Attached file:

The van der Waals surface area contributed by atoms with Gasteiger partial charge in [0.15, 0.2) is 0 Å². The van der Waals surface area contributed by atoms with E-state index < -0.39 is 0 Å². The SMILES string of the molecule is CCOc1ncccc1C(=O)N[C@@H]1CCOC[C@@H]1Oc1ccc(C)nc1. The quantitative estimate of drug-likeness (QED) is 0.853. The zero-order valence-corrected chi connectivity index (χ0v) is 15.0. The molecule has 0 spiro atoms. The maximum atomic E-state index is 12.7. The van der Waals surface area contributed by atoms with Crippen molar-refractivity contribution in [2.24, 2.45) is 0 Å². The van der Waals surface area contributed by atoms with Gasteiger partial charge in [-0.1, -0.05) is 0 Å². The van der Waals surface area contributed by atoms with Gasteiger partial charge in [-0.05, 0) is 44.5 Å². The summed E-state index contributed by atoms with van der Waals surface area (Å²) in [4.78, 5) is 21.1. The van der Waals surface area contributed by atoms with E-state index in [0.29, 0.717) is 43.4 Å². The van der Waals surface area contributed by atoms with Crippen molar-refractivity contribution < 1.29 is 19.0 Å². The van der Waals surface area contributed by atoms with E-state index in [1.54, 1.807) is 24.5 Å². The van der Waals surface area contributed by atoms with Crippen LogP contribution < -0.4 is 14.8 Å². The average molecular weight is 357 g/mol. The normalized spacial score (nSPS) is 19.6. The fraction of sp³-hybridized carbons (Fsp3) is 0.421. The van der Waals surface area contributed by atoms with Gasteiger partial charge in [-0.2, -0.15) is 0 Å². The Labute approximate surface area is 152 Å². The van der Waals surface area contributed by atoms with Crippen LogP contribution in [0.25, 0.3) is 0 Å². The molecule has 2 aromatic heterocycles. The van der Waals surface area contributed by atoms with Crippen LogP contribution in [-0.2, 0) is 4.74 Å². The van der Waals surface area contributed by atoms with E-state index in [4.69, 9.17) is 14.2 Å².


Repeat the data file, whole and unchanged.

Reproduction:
The van der Waals surface area contributed by atoms with Gasteiger partial charge in [0.15, 0.2) is 0 Å². The van der Waals surface area contributed by atoms with E-state index < -0.39 is 0 Å². The SMILES string of the molecule is CCOc1ncccc1C(=O)N[C@@H]1CCOC[C@@H]1Oc1ccc(C)nc1. The quantitative estimate of drug-likeness (QED) is 0.853. The zero-order valence-corrected chi connectivity index (χ0v) is 15.0. The molecule has 0 spiro atoms. The maximum atomic E-state index is 12.7. The van der Waals surface area contributed by atoms with Crippen molar-refractivity contribution in [2.24, 2.45) is 0 Å². The van der Waals surface area contributed by atoms with Gasteiger partial charge in [-0.1, -0.05) is 0 Å². The van der Waals surface area contributed by atoms with Gasteiger partial charge in [-0.05, 0) is 44.5 Å². The summed E-state index contributed by atoms with van der Waals surface area (Å²) in [4.78, 5) is 21.1. The van der Waals surface area contributed by atoms with E-state index in [0.29, 0.717) is 43.4 Å². The van der Waals surface area contributed by atoms with Crippen molar-refractivity contribution < 1.29 is 19.0 Å². The van der Waals surface area contributed by atoms with E-state index in [1.54, 1.807) is 24.5 Å². The van der Waals surface area contributed by atoms with Crippen LogP contribution < -0.4 is 14.8 Å². The average molecular weight is 357 g/mol. The normalized spacial score (nSPS) is 19.6. The fraction of sp³-hybridized carbons (Fsp3) is 0.421. The van der Waals surface area contributed by atoms with Gasteiger partial charge in [-0.2, -0.15) is 0 Å². The Labute approximate surface area is 152 Å². The van der Waals surface area contributed by atoms with Crippen LogP contribution in [0.25, 0.3) is 0 Å². The molecule has 2 aromatic heterocycles. The van der Waals surface area contributed by atoms with Crippen LogP contribution in [-0.2, 0) is 4.74 Å². The van der Waals surface area contributed by atoms with E-state index in [4.69, 9.17) is 14.2 Å².